Friday, May 7, 2010

Goldman Sachs: Capitol Hill’s Financial Scapegoat Du Jour?

With the US government and the American public desperately seeking the financial reform of Wall Street, has Goldman Sachs just become another scapegoat of the 2008 financial crisis?

By: Ringo Bones

After surviving relatively unscathed from the 2008 global financial crisis, Goldman Sachs was once again put under the US Securities and Exchange Commission’s microscope. Most likely due to the financial firm’s publicly revealed promise to pay exorbitant executive bonuses after profiting a little over 3-billion-dollars during the first three months of 2010 that revealed anomalies in the financial firm’s proprietary trading of derivatives. After the SEC filed fraud charges, the UK financial watchdog immediately followed suit to investigate Goldman Sachs’ affiliates on British soil. Despite of the financial firm’s somewhat questionable reputation when it comes to shady dealings of derivatives like CDOs, has Goldman Sachs just became Capitol Hill’s latest financial crisis scapegoat?

The primary reason why Goldman Sachs got further SEC scrutiny is probably due to the Obama Administration’s proposed Wall Street reform on financial regulations. The gist of which includes: 1) Consumer protection for stock investors, 2) More SEC oversight on derivatives trading and 3) Set up a fund to lessen the of a large-scale financial meltdown in case it happens again. Will this proposed White House financial reform of Wall Street nothing more than biting the hand that feeds then albeit gently? After all, it is primarily the capital gains tax collected from Wall Street financial firms – and contributions come presidential election time - that made the periodic titanic political battle between the Democratic Party and Republican Party a possibility.

The Capitol Hill versus Goldman Sachs saga just went into another unexpected plot twist when the firm’s CEO, Lloyd Blankfein, was summoned before the Capitol Hill’s investigative committee after allegedly placing the financial firm’s profits before their clients. Senator Carl Levin (D-Michigan), Governmental Affairs Subcommittee on Investigations chairman, managed to add color to the proceedings after his expletive-laden grilling of Goldman Sachs’ executives over the e-mails pertaining to the “Shitty Timberwolf Deal”. Ironically, Senator Levin could be blamed for the current Goldman debacle because he further enabled the laissez-faire policy of the US government when it comes to a genuine Wall Street financial regulation reform after he fully endorsed the Gram-Leach-Bliley Act back in November 4, 1999. Passing the Gram-Leach-Bliley Act more than likely made Goldman Sachs the “evil” financial firm that it is today.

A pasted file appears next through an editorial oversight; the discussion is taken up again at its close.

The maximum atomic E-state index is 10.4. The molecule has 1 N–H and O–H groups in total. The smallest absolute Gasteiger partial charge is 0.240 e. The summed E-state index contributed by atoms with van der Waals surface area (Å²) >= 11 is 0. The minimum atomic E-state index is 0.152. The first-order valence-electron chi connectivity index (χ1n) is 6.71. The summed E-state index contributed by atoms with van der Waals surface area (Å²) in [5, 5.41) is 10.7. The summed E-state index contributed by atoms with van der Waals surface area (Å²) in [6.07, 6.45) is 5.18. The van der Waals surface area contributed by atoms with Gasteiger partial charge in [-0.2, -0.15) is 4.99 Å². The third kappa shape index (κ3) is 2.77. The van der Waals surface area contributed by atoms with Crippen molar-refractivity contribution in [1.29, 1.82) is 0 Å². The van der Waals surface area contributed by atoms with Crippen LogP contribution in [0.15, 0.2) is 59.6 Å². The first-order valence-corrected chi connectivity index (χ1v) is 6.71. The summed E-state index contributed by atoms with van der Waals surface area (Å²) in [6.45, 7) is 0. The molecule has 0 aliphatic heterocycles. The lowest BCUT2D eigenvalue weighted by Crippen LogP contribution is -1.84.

VaneSSa said...

After seeing and hearing Senator Carl Levin spouting out expletives during the grilling of Goldman Sachs' executives over that Timberwolf Deal e-mail - and on learning his full support of the Gram-Leach-Bliley Act back in November 4, 1999 - he does remind me of this cute but creepy older guy I met on line asking me for shared complicity of his Class X Felony. Senator Levin's purported supporting the Obama Administration's proposed financial reform of Wall Street while also staunchly supporting a laissez-faire policy when it comes to the relation of the US government and Wall Street is somewhat too hypocritical for my taste. After being jokingly called an elderly shoemaker by Jon Stewart a few years ago, hanging out with someone like Senator Levin could have me easily embroiled in some Class X Felony case.

May Anne said...

Given Senator Levin's duplicity when it comes to rigmaroley legalese when it comes to legislating laws, it's more like "Class Triple-X Felony".
From an economic standpoint, the raison d'être of derivatives is supposedly for hedging risks and keep markets moving. Unfortunately, the derivatives market did get out of hand near the end of 2007. Lloyd Blankfein - Goldman Sachs' CEO - kept on reiterating that some banks failed during the 2008 financial crisis because they didn't hedge like Goldman did. And Goldman's top brasses say that the proposed regulation of financial parkets put forth by the Obama Administration won't prevent another financial meltdown.
Given the mounting evidence of their deceitfulness, it is now quite hard to tell which one's fact or fiction when top Goldman executives are giving financial advise.

Je M'Apelle Ja'Nelle said...

Rampant speculation of poorly understood financial instruments - like derivatives - by speculators is the primary cause of the global financial crisis of 2008. Speculators can also be blamed for the current Greek debt crisis even though it was primarily caused by "creative accounting" in order to boost Greece's credit rating.
On the topic of Goldman Sachs managing to save themselves during the 2008 Global Credit Crunch via derivatives is somewhat suspect from my point of view. Assuming derivatives can be proven to be wholly different from creative accounting.